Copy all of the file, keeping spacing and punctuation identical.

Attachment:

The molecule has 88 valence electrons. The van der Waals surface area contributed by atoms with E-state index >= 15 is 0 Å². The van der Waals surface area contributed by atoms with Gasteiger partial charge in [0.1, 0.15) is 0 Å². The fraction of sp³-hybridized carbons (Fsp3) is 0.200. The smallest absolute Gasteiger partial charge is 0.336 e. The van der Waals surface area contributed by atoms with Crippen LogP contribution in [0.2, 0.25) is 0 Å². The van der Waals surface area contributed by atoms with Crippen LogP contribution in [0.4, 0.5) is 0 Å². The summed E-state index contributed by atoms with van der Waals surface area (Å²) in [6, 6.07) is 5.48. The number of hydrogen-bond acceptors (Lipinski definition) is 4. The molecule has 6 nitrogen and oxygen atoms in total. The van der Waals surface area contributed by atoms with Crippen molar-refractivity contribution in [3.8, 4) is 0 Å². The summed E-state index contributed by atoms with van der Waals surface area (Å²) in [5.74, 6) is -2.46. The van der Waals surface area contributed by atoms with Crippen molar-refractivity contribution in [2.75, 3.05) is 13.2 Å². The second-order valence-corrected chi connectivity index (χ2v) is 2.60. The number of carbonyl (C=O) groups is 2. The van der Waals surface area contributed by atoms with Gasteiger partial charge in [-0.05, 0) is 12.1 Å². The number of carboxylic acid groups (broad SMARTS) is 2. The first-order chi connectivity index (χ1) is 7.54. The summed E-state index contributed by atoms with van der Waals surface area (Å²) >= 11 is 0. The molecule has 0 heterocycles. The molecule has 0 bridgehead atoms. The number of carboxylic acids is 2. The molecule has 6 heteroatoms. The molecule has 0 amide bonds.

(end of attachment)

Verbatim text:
The molecule has 88 valence electrons. The van der Waals surface area contributed by atoms with E-state index >= 15 is 0 Å². The van der Waals surface area contributed by atoms with Gasteiger partial charge in [0.1, 0.15) is 0 Å². The fraction of sp³-hybridized carbons (Fsp3) is 0.200. The smallest absolute Gasteiger partial charge is 0.336 e. The van der Waals surface area contributed by atoms with Crippen LogP contribution in [0.2, 0.25) is 0 Å². The van der Waals surface area contributed by atoms with Crippen LogP contribution in [0.4, 0.5) is 0 Å². The summed E-state index contributed by atoms with van der Waals surface area (Å²) in [6, 6.07) is 5.48. The number of hydrogen-bond acceptors (Lipinski definition) is 4. The molecule has 6 nitrogen and oxygen atoms in total. The van der Waals surface area contributed by atoms with Crippen molar-refractivity contribution in [3.8, 4) is 0 Å². The summed E-state index contributed by atoms with van der Waals surface area (Å²) in [5.74, 6) is -2.46. The van der Waals surface area contributed by atoms with Crippen molar-refractivity contribution in [2.75, 3.05) is 13.2 Å². The second-order valence-corrected chi connectivity index (χ2v) is 2.60. The number of carbonyl (C=O) groups is 2. The van der Waals surface area contributed by atoms with Gasteiger partial charge in [-0.05, 0) is 12.1 Å². The number of carboxylic acid groups (broad SMARTS) is 2. The first-order chi connectivity index (χ1) is 7.54. The summed E-state index contributed by atoms with van der Waals surface area (Å²) >= 11 is 0. The molecule has 0 heterocycles. The molecule has 0 bridgehead atoms. The number of carboxylic acids is 2. The molecule has 6 heteroatoms. The molecule has 0 amide bonds.